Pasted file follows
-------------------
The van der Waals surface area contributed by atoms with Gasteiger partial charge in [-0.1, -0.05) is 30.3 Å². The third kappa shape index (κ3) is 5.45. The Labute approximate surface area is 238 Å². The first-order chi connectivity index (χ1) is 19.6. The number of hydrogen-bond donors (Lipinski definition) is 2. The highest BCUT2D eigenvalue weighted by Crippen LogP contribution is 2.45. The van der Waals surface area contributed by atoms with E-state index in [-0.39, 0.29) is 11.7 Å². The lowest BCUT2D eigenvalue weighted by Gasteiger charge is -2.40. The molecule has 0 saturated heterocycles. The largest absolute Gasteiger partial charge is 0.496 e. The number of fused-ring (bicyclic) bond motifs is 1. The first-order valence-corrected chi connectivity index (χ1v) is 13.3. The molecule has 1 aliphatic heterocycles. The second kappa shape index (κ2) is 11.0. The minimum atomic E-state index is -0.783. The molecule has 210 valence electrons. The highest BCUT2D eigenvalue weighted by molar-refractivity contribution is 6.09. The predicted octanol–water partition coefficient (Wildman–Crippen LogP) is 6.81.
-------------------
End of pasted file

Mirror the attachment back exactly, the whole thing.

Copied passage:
The van der Waals surface area contributed by atoms with Gasteiger partial charge in [-0.1, -0.05) is 30.3 Å². The third kappa shape index (κ3) is 5.45. The Labute approximate surface area is 238 Å². The first-order chi connectivity index (χ1) is 19.6. The number of hydrogen-bond donors (Lipinski definition) is 2. The highest BCUT2D eigenvalue weighted by Crippen LogP contribution is 2.45. The van der Waals surface area contributed by atoms with E-state index in [-0.39, 0.29) is 11.7 Å². The lowest BCUT2D eigenvalue weighted by Gasteiger charge is -2.40. The molecule has 0 saturated heterocycles. The largest absolute Gasteiger partial charge is 0.496 e. The number of fused-ring (bicyclic) bond motifs is 1. The first-order valence-corrected chi connectivity index (χ1v) is 13.3. The molecule has 1 aliphatic heterocycles. The second kappa shape index (κ2) is 11.0. The minimum atomic E-state index is -0.783. The molecule has 210 valence electrons. The highest BCUT2D eigenvalue weighted by molar-refractivity contribution is 6.09. The predicted octanol–water partition coefficient (Wildman–Crippen LogP) is 6.81.